I find myself worrying that admitting any god makes the world safe for so many fundamentalists, who fail to take responsibility for their views and actions by claiming that god is on their side or within them. I think it’s more powerful and ethical of us to say, “when I or we do something, or interpret scripture this or that way, it is I or my community who do it.” The risk is that by empowering a non-existent entity, we disempower ourselves: we give up some of our responsibility to act justly and morally in the world.
So we can read the Akeda as less about God testing Abraham’s faith, and more about Abraham’s struggle within himself. Perhaps, the larger truth is in the paradox that Abraham wants both to kill and to protect his son. Indeed we are wired with both the impulse for killing and the impulse for protection/attachment, and these impulses can generate a struggle within us. The Akeda, in the magical way that myth can, resolves the paradox by integrating both elements into the plotline. The English word bind, you’ll note, comes from the same root as the word “bond,” which can mean both a shackle (as in slavery) and a life giving connection (as in the parent-child attachment bond). Perhaps it is Abraham, and not Isaac, whose bind arises and is resolved in the story.
Binding and Blinding
In my view, a persistent theme in torah is our proclaiming that “our god is better than their god!” We practice this way, and not that way like our neighbors. As contemporary scholars note, we contrast ourselves with other groups by the god we worship; and via how that god commands us to do holiness, sacrifice, kashrut, and purity. John Haidt, a moral psychologist in the tradition of Piaget and Kohlberg, demonstrates how our ethical, religious, and even our political beliefs, rituals, and practices bind us -- but also blind us. They bind us together in groups; they are the engine of group identity and community (which is one of the reasons religion and tribal affiliation are selected for by evolution). But our practices and observances and our group identities also blind us to the humanity of other groups, and can lead us to condescension, xenophobia, and externalizing blame – sins we will soon address in the Al Chet.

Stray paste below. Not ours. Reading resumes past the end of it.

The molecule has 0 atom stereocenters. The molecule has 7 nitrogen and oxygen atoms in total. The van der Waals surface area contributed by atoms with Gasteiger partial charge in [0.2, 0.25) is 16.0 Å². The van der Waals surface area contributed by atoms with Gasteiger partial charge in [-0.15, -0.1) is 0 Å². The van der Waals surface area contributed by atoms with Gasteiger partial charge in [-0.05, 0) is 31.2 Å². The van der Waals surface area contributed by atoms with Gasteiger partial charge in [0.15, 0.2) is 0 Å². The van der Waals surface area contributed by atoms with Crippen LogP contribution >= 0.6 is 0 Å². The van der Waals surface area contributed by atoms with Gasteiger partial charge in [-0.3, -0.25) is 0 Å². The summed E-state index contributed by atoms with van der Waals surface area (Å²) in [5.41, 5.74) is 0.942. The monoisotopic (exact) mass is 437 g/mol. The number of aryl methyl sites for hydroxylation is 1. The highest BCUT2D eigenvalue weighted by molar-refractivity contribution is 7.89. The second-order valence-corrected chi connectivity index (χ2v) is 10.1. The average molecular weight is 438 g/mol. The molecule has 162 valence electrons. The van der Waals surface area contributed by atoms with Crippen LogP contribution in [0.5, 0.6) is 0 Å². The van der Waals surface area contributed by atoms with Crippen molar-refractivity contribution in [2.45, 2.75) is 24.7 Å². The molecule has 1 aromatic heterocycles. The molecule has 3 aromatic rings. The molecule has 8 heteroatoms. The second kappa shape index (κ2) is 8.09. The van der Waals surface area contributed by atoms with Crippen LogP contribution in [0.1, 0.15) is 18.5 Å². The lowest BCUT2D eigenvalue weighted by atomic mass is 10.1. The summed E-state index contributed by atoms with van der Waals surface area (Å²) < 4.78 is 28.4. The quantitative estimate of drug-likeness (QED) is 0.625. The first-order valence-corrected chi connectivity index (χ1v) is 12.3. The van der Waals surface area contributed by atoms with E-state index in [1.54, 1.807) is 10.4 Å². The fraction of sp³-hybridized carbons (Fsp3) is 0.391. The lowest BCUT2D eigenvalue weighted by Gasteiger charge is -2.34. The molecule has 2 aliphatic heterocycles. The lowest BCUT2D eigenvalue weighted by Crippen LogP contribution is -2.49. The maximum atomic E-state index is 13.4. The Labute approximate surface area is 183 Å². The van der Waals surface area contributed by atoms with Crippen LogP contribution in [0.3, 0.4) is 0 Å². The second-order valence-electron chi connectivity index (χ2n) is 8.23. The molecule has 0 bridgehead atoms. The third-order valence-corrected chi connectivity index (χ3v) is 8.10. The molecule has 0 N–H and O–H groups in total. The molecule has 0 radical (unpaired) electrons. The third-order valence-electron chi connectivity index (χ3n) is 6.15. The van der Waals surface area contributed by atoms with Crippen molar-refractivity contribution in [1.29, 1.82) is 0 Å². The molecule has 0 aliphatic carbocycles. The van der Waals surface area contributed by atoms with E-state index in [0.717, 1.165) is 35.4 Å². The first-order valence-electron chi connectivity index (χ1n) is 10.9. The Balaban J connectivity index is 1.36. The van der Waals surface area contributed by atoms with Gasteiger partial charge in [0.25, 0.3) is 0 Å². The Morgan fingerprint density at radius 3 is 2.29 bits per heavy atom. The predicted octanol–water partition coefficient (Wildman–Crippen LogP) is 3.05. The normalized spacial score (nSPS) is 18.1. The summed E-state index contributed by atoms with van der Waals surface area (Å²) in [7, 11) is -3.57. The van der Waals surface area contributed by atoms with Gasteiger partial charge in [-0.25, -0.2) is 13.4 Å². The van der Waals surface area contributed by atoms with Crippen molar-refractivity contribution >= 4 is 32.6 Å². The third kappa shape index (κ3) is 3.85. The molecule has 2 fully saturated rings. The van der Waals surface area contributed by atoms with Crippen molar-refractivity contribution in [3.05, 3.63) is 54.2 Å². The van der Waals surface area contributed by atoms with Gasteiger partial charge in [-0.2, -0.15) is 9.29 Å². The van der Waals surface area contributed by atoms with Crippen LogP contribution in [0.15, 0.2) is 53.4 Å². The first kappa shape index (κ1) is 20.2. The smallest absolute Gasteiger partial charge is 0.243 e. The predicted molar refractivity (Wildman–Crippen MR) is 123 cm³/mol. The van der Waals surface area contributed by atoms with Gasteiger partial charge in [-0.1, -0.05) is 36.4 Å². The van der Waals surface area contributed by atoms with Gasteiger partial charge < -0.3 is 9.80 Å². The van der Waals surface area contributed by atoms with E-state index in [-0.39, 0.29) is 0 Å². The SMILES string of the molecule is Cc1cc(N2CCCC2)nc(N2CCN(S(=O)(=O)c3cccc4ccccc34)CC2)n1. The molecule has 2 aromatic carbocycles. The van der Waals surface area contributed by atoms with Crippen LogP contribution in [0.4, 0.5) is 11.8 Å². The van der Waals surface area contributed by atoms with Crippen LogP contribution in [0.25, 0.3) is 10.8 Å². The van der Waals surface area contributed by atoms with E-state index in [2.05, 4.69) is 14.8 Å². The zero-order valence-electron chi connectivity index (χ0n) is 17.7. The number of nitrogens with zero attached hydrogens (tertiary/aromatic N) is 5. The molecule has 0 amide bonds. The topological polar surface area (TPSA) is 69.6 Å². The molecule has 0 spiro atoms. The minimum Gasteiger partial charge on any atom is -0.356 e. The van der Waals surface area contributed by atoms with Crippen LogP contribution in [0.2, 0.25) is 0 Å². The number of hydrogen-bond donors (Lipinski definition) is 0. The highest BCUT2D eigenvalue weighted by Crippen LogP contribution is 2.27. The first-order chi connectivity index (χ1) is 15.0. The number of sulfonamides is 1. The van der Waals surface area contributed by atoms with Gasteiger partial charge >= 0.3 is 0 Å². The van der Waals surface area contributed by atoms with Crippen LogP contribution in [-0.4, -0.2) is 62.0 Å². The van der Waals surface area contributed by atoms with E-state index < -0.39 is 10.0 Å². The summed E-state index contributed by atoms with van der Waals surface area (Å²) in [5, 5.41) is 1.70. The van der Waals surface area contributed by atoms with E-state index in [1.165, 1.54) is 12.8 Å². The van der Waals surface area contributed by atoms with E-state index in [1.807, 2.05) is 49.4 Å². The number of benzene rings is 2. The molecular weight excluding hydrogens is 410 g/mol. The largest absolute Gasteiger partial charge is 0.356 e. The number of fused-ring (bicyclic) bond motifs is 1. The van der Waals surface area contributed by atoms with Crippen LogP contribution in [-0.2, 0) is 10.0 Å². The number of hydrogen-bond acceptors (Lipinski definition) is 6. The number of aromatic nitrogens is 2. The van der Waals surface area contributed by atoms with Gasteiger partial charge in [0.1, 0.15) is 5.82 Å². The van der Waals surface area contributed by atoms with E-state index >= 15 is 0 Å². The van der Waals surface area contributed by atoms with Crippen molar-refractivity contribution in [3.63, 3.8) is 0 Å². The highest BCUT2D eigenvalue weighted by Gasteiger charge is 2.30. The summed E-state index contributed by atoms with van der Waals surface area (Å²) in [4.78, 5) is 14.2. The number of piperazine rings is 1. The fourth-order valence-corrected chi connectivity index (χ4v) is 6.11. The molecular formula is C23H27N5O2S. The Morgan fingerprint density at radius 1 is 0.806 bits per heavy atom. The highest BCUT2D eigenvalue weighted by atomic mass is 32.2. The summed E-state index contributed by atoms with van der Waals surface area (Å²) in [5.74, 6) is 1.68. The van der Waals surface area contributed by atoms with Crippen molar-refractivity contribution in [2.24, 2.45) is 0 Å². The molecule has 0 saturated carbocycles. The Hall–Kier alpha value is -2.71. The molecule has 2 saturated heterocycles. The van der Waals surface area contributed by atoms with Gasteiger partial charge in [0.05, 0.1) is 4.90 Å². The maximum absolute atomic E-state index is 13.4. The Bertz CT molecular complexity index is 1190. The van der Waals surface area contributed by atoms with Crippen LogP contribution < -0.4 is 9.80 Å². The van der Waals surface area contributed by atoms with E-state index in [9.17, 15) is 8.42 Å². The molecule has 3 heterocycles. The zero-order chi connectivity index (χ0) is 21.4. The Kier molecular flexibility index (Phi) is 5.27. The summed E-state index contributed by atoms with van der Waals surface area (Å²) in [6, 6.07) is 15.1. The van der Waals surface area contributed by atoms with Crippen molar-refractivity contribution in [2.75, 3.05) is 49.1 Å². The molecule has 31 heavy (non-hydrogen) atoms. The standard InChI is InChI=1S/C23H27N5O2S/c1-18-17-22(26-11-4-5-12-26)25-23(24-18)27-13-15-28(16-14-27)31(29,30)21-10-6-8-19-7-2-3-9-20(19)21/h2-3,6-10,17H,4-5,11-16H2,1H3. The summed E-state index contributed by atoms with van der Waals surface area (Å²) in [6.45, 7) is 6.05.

Ultimately, the risk, I think, is that we can make an idol of even our god -- even the “universal” Reconstructionist god. In some ways, we Jews take proper credit for monotheism, for paring down the number of gods from many to one. Our ancient ancestors brilliantly saw the risks of idol worship. And Maimonedes wrote of paring down the concept of god, from the god of biblical sacrifice to the god of prayer. Likewise, many of us moderns, including Reconstructionists, have again pared down the concept of god, excluding elements here and there of the god of the bible, the supernatural god, the petitionary god, the vengeful or merciful god. Perhaps the natural evolution of the radical Jewish concept of monotheism is to continue paring down god until we get to zero. If we are genuinely seeking god, trying to connect with the ground of all being, the source, we have to embrace that there may not be one. Perhaps all gods – even our own -- are idols.
So the reading of the Akeda that inspires me most is that in shifting his focus off of Isaac and onto the ram, in seeing the ram, in defying god, Abraham is acting in his capacity as the original idol smasher, described in midrash. This is the Abraham that I revere.
In order to continue this discussion after today, I am starting an atheist and questioning discussion group, right here at GJC. Please contact me if you are interested.
O. Boehm, The Binding of Isaac: A Religious Model of Disobedience,
: T&T Clark, 2007. New York